November 7, 1993
I was really amused at the photographs in the Oct. 17 Book Review section. Ron Chernow, William Gibson and Richard Reeves--all with contemplative hands to heads. A photographer's idea of how writers should look? Gibson and Chernow are probably contemplating nothing more rousing than a haircut, and Reeves undoubted can't remember where he put his keys! FRANCES HALPERN, MONTECITO
July 1, 1998 |
There is, in the National Portrait Gallery, a paleplaster bust of a sag-shouldered man with snaky eyes, sunken cheeks and straitened lips. If the sculpture weren't labeled, you might never guess that this wizened little guy was John D. Rockefeller Sr.--the ruthless 19th century American kerosene king who made millions and built an oil-refining monopoly by conspiring with railroads, quashing the competition, bribing government officials and skirting the law.
April 25, 2004 |
We carry his face in our wallets, on the 10-dollar bill; we know he was killed in a duel 200 years ago this July by Vice President Aaron Burr. Yet in the present Founders' revival, Alexander Hamilton -- bastard, immigrant, adulterer, genius, journalist, begetter of our prosperity -- has so far escaped a full-dress treatment. Now, Ron Chernow, whose previous books have chronicled the American Beauty roses and kudzu vines of mature American capitalism -- Warburgs, Morgans, John D. Rockefeller Sr.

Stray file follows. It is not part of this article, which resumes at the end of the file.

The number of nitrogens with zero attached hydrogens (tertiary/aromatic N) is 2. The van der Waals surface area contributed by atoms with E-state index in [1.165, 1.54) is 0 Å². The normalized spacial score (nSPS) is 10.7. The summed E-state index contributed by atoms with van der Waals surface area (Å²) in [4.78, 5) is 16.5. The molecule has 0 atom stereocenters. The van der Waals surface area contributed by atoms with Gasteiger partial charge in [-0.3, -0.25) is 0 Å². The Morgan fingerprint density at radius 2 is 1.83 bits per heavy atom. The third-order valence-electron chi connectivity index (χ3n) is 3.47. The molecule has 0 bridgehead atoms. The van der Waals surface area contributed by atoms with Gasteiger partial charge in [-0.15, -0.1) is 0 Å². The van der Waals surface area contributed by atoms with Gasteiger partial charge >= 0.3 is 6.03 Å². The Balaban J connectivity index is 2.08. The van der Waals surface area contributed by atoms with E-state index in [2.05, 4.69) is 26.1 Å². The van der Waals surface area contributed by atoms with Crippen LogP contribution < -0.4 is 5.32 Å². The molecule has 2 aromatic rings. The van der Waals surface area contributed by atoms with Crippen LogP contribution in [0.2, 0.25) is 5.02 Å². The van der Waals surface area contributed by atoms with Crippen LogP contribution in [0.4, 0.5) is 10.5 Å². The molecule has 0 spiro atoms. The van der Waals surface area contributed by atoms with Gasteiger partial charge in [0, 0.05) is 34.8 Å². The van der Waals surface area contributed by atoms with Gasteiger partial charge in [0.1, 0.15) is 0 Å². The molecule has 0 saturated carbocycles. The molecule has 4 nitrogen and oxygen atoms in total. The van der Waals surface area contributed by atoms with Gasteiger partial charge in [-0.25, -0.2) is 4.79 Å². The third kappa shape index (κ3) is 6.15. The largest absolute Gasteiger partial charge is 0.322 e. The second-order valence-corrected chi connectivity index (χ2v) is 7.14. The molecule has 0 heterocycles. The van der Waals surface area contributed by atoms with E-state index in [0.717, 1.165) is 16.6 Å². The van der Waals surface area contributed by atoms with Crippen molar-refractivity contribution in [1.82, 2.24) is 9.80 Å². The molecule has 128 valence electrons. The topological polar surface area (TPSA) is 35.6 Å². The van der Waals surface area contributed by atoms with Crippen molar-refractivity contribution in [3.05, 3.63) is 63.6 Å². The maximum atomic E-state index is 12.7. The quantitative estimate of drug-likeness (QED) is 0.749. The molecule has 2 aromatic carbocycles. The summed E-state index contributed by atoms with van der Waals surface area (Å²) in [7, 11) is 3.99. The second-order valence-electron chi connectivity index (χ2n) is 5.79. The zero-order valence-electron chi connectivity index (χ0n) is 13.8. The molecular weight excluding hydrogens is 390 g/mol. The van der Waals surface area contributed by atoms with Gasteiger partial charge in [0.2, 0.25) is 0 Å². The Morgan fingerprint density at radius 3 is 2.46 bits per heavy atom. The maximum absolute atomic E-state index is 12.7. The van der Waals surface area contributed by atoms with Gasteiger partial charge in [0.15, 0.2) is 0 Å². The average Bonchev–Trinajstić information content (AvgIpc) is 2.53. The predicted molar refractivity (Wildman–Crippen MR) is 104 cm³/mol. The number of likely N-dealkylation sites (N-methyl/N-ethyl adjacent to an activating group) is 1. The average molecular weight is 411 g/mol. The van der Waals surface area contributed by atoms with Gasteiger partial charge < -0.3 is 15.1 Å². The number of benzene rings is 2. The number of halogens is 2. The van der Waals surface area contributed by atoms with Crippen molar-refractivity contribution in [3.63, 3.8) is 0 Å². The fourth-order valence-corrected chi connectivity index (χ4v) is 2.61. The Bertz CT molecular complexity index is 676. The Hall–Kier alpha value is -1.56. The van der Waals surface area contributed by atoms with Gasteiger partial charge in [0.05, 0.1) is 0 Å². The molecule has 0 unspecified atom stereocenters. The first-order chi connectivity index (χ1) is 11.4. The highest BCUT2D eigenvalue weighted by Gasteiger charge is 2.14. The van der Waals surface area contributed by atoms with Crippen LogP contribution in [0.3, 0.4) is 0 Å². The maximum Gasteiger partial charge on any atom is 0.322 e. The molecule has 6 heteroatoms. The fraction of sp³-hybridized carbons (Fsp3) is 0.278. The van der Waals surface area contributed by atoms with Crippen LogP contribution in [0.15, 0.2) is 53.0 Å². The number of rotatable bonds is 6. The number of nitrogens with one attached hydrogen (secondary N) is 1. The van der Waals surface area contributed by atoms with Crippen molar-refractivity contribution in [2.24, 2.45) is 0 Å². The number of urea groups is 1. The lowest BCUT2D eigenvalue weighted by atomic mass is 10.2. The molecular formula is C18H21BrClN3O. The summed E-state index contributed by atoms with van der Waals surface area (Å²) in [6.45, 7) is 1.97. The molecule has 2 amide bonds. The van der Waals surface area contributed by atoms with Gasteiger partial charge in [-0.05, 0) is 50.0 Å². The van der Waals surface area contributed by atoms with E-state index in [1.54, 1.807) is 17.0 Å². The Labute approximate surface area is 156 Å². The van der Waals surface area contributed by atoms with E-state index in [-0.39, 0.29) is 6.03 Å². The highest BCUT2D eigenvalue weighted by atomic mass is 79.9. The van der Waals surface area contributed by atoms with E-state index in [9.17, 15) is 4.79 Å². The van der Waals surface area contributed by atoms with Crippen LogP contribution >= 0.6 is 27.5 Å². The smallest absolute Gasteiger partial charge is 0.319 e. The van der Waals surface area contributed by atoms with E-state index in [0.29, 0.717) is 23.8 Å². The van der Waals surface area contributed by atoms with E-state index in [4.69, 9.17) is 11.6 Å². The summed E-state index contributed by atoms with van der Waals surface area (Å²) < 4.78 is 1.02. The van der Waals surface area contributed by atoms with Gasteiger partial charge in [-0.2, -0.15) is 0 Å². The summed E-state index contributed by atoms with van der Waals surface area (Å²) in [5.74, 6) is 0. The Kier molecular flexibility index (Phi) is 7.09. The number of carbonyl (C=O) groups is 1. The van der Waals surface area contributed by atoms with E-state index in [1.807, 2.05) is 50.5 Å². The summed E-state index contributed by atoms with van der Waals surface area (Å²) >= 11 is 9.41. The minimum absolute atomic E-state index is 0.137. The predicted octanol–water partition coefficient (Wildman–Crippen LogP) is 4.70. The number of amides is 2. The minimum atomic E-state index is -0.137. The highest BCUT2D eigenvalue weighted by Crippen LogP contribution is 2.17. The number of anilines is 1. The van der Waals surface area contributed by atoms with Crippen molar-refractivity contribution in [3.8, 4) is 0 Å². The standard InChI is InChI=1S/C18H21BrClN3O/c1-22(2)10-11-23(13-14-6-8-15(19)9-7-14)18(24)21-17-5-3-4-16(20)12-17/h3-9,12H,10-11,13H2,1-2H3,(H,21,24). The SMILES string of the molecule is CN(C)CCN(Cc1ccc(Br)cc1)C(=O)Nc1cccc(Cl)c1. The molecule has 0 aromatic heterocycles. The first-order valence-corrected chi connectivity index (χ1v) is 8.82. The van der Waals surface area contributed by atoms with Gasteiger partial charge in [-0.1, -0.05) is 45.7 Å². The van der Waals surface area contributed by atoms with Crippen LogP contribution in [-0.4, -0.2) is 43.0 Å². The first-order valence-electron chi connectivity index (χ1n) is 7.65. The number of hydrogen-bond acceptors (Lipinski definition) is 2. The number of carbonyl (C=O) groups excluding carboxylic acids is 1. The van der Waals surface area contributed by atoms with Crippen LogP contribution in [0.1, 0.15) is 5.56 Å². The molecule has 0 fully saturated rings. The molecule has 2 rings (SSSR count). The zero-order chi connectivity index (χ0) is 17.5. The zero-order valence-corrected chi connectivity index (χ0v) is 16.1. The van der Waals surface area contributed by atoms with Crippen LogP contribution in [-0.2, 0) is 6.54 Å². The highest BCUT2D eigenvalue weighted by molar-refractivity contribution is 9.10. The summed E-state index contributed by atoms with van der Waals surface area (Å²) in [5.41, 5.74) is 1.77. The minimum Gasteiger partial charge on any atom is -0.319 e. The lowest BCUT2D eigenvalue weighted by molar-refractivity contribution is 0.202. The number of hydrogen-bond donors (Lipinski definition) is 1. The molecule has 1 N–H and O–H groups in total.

May 31, 1998 |
Who, except for the historians, should care about the era of John D. Rockefeller Sr., J.P. Morgan and Andrew Carnegie today? After all, how could that time (and they) be anything but dimly relevant to our own?
April 22, 1990 |
Bankers have never been popular and are often blamed for everything. In the last century, several states actually banned bankers, the way they might outlaw nude dancers or firecracker salesmen today. Texas didn't lift its ban on bankers until 1904. (Note: Given the number of bank and S&L fraud cases currently pending, perhaps Texas should reconsider.) For their part, bankers have done their best to be as secretive, aloof and uncommunicative with the general public as possible.
November 28, 1990 |
The historical novel, "Middle Passage," which chronicles the journey of a freed African slave returning to his homeland, won the 1990 National Book Award competition for fiction Tuesday night. Charles Johnson, an English professor at the University of Washington, wrote the book, which takes place in the 1830s and tells the story of a terrifying voyage taken by the slave en route to his native Africa on a clipper ship. It was published by Atheneum.